Materials for Activity
- DVD or videotape of a film based on a Charles Dickens story, and appropriate equipment
Preparation for Activity
- Choose a film to show; see Find Out More for an annotated list. Purchase, rent or borrow a DVD or videotape. Preview the film to make sure it is appropriate for the group. If you like, select the excerpt(s) you want to show.
- Adapt the suggested discussion questions.
- Make sure to leave time for the group to process their viewing experience immediately after the film.
Description of Activity
Gather the group. Explain that one reason modern storytellers-movie-makers-like to retell Charles Dickens's stories is that they present a sharp view of economic injustice and at the same time they convey the humanity we all share. If you feel it necessary, offer a context for the story the group will see. Then show the film or excerpt(s).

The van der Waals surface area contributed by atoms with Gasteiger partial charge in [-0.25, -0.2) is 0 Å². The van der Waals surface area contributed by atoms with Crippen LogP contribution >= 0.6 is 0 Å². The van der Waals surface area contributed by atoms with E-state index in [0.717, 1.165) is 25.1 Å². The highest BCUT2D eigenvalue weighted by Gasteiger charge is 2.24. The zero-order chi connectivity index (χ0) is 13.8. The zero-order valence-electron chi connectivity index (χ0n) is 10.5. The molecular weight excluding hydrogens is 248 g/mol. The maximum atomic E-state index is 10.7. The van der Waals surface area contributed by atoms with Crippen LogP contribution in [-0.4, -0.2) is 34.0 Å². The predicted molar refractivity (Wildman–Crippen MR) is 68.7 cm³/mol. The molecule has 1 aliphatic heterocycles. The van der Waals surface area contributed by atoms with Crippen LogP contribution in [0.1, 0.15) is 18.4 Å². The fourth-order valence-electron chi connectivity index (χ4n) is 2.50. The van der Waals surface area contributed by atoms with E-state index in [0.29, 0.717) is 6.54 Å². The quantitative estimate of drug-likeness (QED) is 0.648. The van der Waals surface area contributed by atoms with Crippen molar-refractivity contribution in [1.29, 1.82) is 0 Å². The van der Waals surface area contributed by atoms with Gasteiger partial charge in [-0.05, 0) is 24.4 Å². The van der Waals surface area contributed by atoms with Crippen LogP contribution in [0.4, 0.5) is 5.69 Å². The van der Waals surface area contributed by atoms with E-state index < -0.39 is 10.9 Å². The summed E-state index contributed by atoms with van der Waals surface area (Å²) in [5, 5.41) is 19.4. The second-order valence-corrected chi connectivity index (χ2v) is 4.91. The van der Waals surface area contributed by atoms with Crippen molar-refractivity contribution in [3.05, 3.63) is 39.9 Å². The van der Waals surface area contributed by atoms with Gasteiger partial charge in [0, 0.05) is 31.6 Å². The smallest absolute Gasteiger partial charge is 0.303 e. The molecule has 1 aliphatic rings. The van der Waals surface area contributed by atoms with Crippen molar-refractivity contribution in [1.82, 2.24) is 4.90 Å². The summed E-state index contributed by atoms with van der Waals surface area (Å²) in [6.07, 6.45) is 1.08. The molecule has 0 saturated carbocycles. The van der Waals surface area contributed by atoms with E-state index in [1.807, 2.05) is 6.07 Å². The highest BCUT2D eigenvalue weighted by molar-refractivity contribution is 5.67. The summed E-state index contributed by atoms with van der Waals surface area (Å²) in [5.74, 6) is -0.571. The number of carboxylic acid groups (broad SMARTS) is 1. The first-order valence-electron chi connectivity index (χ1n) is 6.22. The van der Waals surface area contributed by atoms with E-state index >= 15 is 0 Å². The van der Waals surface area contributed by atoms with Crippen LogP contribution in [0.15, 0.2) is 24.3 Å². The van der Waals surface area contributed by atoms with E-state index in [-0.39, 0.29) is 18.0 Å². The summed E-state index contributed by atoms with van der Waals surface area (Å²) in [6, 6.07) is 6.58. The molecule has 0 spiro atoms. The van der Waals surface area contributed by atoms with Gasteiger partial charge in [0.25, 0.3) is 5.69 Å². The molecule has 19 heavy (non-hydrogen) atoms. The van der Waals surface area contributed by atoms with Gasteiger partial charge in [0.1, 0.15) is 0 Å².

Afterward, invite volunteers to sum up the plot. Pay attention to their version(s) of the story for clues to what most impressed them.
Adapt the following questions to lead a discussion.
- Where do you see extreme poverty in the film?
- Where do you see excessive wealth?
- Are the poor always good? Are the rich always bad?
- What are some human qualities that Dickens seems to admire?
- Who in the movie demonstrates those qualities? How?
- Which of those qualities are also qualities we value in our Unitarian Universalist faith? How do we show them?
- If you wanted to tell this story about our current society, who or what might be in your movie?
Including All Participants
Position children with vision or hearing disabilities where they can best experience the movie.